The results of the study showed that with an increase in the STOP-Bang score, there was a corresponding increase in the predicted probability, OR, and specificity for having OSA, moderate/severe, and severe OSA. This was accompanied by a progressive decrease in sensitivity. For a STOP-Bang score of 5, the OR for moderate/severe and severe OSA was 4.8 and 10.4, respectively. For STOP-Bang 7 and 8, the OR for moderate/severe and severe OSA was 6.9 and 14.9, respectively. The STOP-Bang questionnaire was initially introduced as a scoring model for the preoperative patients.11
The results from this study further validated the value of STOP-Bang questionnaire as a screening tool in surgical patients. The association between the STOP-Bang score and the probability of OSA would provide the perioperative care team a useful tool to stratify patients for unrecognized OSA and triage patients for diagnosis and treatment.
It is estimated that nearly 80% of men and 93% of women with moderate-to-severe sleep apnoea are undiagnosed,17
which poses a variety of problems for anaesthesiologists. OSA patients are known to have a higher incidence of difficult intubation,18
increased intensive care unit admissions,7
and greater duration of hospital stay.21
Memtsoudis and colleagues9
found that OSA was associated with a significantly higher incidence of pulmonary complications. However, no association between postoperative complication and OSA severity was found in obese patients undergoing bariatric surgery.22
This may be due to the fact that most patients with OSA (93%) received perioperative positive airway pressure therapy, and all patients were closely monitored after operation with pulse oximetry on either regular nursing floors or in intensive or intermediate care units.22
Recently, a Canadian publication23
and the American Society of Anesthesiologists guidelines24
both stressed the importance of preoperative diagnosis and perioperative management of OSA patients to avoid postoperative complications.
To identify patients at high risk of OSA is the first step for the perioperative care of OSA patients and prevention of adverse events. Although no test or parameter has been widely accepted as a tool to identify the OSA patients who are particularly at risk for severe postoperative pulmonary adverse events, a recent study does show that patients classified as STOP-Bang high risk had an increased incidence of postoperative complications.25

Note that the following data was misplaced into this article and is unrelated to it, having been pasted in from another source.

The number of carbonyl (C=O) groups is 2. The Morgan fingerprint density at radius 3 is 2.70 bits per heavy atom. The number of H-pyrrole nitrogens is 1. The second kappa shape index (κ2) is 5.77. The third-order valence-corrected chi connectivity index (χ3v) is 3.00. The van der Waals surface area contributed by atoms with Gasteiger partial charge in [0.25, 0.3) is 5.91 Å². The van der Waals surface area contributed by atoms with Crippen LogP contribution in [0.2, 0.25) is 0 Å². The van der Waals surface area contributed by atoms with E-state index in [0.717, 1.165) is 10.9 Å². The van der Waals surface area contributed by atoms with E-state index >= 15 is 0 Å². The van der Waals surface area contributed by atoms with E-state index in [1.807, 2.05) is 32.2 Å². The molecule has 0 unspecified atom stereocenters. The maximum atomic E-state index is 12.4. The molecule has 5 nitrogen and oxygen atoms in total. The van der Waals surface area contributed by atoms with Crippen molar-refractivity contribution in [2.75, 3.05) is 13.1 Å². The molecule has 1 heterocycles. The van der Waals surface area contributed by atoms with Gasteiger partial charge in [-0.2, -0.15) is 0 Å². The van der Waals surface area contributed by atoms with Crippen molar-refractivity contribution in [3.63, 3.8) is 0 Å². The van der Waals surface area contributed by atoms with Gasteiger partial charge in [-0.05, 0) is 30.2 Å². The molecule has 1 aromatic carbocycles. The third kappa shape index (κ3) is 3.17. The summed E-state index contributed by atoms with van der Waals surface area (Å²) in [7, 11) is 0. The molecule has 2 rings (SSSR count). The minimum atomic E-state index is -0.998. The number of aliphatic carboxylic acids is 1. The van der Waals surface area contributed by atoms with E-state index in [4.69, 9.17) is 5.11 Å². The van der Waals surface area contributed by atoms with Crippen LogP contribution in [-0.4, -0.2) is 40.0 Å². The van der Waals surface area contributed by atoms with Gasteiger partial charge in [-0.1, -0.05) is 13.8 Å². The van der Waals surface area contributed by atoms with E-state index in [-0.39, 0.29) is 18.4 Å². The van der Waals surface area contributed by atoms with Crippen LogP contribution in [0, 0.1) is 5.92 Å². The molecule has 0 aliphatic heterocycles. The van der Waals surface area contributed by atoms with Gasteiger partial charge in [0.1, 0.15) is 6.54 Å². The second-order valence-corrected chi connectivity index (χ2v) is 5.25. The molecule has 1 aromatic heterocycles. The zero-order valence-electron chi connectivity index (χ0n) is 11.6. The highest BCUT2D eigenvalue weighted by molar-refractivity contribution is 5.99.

The STOP-Bang questionnaire is concise and easy to use. It consisted of eight questions with a yes or no answer and has been used as a preoperative screening tool for OSA.12,26–28
Recently, the STOP-Bang questionnaire has been validated in two studies of patients referred to the sleep clinic.29–30
Farney's study showed that the STOP-Bang questionnaire can be used to estimate the probabilities of no, mild, moderate, and severe OSA. The greater the cumulative score of risk factors as reflected by the STOP-Bang model, the greater the probability of severe OSA.29
With any score >4, the probability of having severe OSA increases continuously. With a score of 8, the probability of severe OSA was 81.9%.29
Although our results also showed a similar association between the probabilities of having severe OSA and the score on STOP-Bang, we did not see such a high probability of severe OSA with a higher STOP-Bang score. This may be due to the difference in the study population. Our patients were preoperative patients. The patients in Farney's study were the patients referred to sleep clinic population which have a high prevalence of severe OSA.
Since a STOP-Bang score of ≥3 demonstrated a very high sensitivity and NPV for moderate/severe OSA, this cut-off may be good for a surgical population with high OSA prevalence such as bariatric surgical patients. We would be confident in excluding the possibility of moderate/severe or severe OSA in patients with a STOP-Bang score of 0–2. On the other hand, the patients with a STOP-Bang score of 5–8 have a high specificity to detect moderate and severe OSA. These scores may be useful in the general patient population which has a low OSA prevalence to reduce false-positive rate. It enables identification of those patients most in need of urgent evaluation and to exclude patients from possible harm due to unrecognized sleep apnoea.29